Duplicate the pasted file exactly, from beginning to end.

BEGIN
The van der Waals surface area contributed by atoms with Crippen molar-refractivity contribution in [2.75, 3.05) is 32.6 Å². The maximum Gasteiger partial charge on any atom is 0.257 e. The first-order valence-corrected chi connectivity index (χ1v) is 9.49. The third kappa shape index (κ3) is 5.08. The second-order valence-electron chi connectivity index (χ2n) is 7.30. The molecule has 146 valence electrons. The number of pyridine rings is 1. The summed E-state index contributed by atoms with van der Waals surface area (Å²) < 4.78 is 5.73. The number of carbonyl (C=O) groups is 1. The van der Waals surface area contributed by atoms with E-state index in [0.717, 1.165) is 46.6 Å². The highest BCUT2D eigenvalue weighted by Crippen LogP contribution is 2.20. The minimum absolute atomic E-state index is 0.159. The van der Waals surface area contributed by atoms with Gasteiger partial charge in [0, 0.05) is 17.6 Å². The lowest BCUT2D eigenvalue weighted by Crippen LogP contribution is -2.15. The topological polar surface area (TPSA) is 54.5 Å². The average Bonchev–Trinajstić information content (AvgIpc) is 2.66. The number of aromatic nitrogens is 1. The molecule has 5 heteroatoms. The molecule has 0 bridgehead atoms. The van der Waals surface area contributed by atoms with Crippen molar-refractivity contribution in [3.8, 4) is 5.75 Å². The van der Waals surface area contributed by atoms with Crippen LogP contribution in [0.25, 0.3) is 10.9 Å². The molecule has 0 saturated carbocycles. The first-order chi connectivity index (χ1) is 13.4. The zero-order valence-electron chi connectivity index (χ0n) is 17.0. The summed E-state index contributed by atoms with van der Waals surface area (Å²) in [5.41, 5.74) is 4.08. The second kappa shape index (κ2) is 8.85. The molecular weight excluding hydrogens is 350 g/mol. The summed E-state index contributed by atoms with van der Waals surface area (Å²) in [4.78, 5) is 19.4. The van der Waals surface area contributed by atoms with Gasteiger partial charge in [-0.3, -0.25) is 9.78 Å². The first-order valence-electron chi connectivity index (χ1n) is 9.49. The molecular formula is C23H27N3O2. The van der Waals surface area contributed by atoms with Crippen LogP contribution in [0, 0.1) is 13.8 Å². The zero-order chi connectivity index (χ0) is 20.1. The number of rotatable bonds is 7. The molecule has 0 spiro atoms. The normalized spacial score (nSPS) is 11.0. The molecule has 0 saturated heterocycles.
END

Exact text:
The van der Waals surface area contributed by atoms with Crippen molar-refractivity contribution in [2.75, 3.05) is 32.6 Å². The maximum Gasteiger partial charge on any atom is 0.257 e. The first-order valence-corrected chi connectivity index (χ1v) is 9.49. The third kappa shape index (κ3) is 5.08. The second-order valence-electron chi connectivity index (χ2n) is 7.30. The molecule has 146 valence electrons. The number of pyridine rings is 1. The summed E-state index contributed by atoms with van der Waals surface area (Å²) < 4.78 is 5.73. The number of carbonyl (C=O) groups is 1. The van der Waals surface area contributed by atoms with E-state index in [0.717, 1.165) is 46.6 Å². The highest BCUT2D eigenvalue weighted by Crippen LogP contribution is 2.20. The minimum absolute atomic E-state index is 0.159. The van der Waals surface area contributed by atoms with Gasteiger partial charge in [0, 0.05) is 17.6 Å². The lowest BCUT2D eigenvalue weighted by Crippen LogP contribution is -2.15. The topological polar surface area (TPSA) is 54.5 Å². The average Bonchev–Trinajstić information content (AvgIpc) is 2.66. The number of aromatic nitrogens is 1. The molecule has 5 heteroatoms. The molecule has 0 bridgehead atoms. The van der Waals surface area contributed by atoms with Crippen molar-refractivity contribution in [3.8, 4) is 5.75 Å². The van der Waals surface area contributed by atoms with Crippen LogP contribution in [0.25, 0.3) is 10.9 Å². The molecule has 0 saturated carbocycles. The first-order chi connectivity index (χ1) is 13.4. The zero-order valence-electron chi connectivity index (χ0n) is 17.0. The summed E-state index contributed by atoms with van der Waals surface area (Å²) in [5.41, 5.74) is 4.08. The second kappa shape index (κ2) is 8.85. The molecular weight excluding hydrogens is 350 g/mol. The summed E-state index contributed by atoms with van der Waals surface area (Å²) in [4.78, 5) is 19.4. The van der Waals surface area contributed by atoms with Gasteiger partial charge in [-0.3, -0.25) is 9.78 Å². The first-order valence-electron chi connectivity index (χ1n) is 9.49. The molecular formula is C23H27N3O2. The van der Waals surface area contributed by atoms with Crippen LogP contribution in [0, 0.1) is 13.8 Å². The zero-order chi connectivity index (χ0) is 20.1. The number of rotatable bonds is 7. The molecule has 0 spiro atoms. The normalized spacial score (nSPS) is 11.0. The molecule has 0 saturated heterocycles.